And then Lincoln says, "But Negroes,
like other people, act upon motives.
Why should they do anything for us if we will do nothing for
them? If they stake their lives for
us, they must be prompted by the strongest motive,
even the promise of freedom. And the promise being made must
Okay, blah, blah, blah, lots of words,
right? Words, words, words, words.
Yes, but meanings are almost always somewhere,
somehow embedded in words. Now, as I said,
now every forward step of the Union armies is going to be a
liberating step. And I want to show just a quick
map here to illustrate something.
And I can zoom in on that. I hope you can see the colors
here to some extent. The simple point of this map is
this. It's a map that shows the
conquest of the South by Union forces, it's the movement,
generally speaking, of Union lines into the South
in what becomes now, by '62,
'63 and '64, a war of conquest,
West and East. But I want to especially stress
that the most important factor in when and where a slave might
attain his or her freedom; the first factor had everything
to do with where the armies went.
It was proximity to the war that made emancipation possible
in northern Virginia in 1862; Sea Islands of Georgia,
South Carolina, '62;
around the whole New Orleans region in '62;
but not possible at all in southern Georgia until after the
war was over; not possible really at all in
the southern half of Alabama until the whole war was over;
not possible at all in parts of Mississippi until the whole war
was over. Hence, that's why the large
majority of American slaves were not actually within Union lines
or technically free, in any way, until the war
ended. I'll make one other point about
this. There's a nice book by a
historian named Stephen Ash. It's called When the Yankees
Came, and it's all about the process of Union occupation of
parts of the South. He goes in and studies towns in
Tennessee and towns in northern Georgia and towns in northern
Virginia, and tries to understand,
so what happened when an area of the South,
an area of the Confederacy, came under Union control?
And he divides the South usefully here;
and it's very useful in understanding how emancipation
actually happened on the ground as a human, sometimes brutal,
ugly, chaotic, painful process.
He divides the South into what he calls three regions:
one, the "Confederate frontier";
the second he calls "no-man's land";
and the third he calls "garrisoned towns."
Now that's pretty easy to understand.
If you think of--just take Tennessee, up there in the
middle. By 1862 Nashville became a--it
was the capital of Tennessee--it became a garrisoned Union town;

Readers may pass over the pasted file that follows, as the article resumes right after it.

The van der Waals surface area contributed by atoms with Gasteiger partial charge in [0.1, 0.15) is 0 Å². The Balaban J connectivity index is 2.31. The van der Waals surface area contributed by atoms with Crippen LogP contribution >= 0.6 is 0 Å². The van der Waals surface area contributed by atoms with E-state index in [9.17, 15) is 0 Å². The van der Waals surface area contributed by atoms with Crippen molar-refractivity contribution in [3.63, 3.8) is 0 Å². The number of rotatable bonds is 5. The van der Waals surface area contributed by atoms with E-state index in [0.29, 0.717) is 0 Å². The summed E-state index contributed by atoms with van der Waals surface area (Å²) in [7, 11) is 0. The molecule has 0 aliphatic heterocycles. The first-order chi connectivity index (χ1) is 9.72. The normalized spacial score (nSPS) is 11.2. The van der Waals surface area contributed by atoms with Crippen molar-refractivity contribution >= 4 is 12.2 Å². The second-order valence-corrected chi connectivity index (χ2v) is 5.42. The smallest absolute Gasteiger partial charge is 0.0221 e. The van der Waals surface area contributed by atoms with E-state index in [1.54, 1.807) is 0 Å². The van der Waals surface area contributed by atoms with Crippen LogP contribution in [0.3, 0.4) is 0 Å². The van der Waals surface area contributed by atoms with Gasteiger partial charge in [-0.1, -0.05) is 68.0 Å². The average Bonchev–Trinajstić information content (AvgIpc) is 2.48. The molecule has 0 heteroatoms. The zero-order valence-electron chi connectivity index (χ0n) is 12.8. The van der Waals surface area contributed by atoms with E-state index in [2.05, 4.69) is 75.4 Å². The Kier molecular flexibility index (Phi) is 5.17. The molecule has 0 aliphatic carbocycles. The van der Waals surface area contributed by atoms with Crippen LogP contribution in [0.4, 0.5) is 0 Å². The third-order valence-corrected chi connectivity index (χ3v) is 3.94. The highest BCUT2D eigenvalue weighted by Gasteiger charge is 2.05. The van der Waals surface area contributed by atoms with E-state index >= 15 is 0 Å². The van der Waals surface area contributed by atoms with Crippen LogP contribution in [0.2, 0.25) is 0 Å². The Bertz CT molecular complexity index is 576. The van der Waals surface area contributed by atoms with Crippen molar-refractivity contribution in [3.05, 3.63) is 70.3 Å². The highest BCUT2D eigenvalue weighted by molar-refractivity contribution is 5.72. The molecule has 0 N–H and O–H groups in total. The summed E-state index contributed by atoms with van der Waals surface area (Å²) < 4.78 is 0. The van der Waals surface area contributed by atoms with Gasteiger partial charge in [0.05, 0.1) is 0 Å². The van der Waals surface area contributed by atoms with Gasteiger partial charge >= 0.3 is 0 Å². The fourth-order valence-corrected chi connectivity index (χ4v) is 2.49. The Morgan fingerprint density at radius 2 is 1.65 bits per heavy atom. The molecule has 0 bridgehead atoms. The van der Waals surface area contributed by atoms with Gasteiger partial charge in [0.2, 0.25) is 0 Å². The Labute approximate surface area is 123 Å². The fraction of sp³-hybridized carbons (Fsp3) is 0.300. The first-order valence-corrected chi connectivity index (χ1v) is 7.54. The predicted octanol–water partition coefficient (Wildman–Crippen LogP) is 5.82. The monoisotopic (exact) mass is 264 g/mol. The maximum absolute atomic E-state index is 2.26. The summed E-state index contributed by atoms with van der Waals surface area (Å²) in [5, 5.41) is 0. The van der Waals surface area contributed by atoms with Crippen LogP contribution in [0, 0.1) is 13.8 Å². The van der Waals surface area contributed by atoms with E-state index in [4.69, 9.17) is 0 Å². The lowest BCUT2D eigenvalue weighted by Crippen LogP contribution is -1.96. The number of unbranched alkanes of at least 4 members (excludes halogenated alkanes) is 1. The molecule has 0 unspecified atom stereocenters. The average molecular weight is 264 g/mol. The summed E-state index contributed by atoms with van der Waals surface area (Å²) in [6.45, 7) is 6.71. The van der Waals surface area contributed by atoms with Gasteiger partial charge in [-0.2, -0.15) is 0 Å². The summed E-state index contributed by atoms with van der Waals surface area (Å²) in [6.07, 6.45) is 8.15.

that is, it's occupied, its resources,
its railroad, its everything,
were taken over by the Union forces.
And then there's the so called no-man's land,
the region say between a Nashville and where the
Confederate forces were, the land between the armies,
which of course fluctuated a great deal back and forth.
And then lastly he calls it the Confederate frontier,
or at times he'll call it the Confederate hinterland,
that is the land behind the lines that was never taken by
Union forces, the land behind the lines where
Confederate resources, relatively speaking,
remained intact. They're still producing cotton
crops, in the summer of '64 and the fall of '64,
and they're still planting in the whole southern half of
Georgia and the whole southern half of Alabama,
by and large, right on into 1865.
But where you happen to be geographically was the first
important factor of where and how emancipation might occur,
in proximity particularly to the armies.
Now, a second factor that would determine when and if slaves
would be free was the character of the slave society in any
given region. Were they in a densely
populated slave region like the Sea Islands, parts of the cotton
belt? Or were they in sparsely
populated areas? And again, it had to do with
geography. Were you in the Lower
Mississippi Valley, huge concentrations of slaves?
When Grant's forces move down the Mississippi and eventually
take Vicksburg by July 1863, this entire region--in fact it
is in the Lower Mississippi Valley;
this is why some people argue that the war,
the Civil War was really won and lost in the West.
And I'll engage that argument after the break when we talk
about Union victory and Confederate defeat and the
various debates among historians trying to explain this.
A lot of people have argued that the war is won and lost in
the West because of the great significance of the Mississippi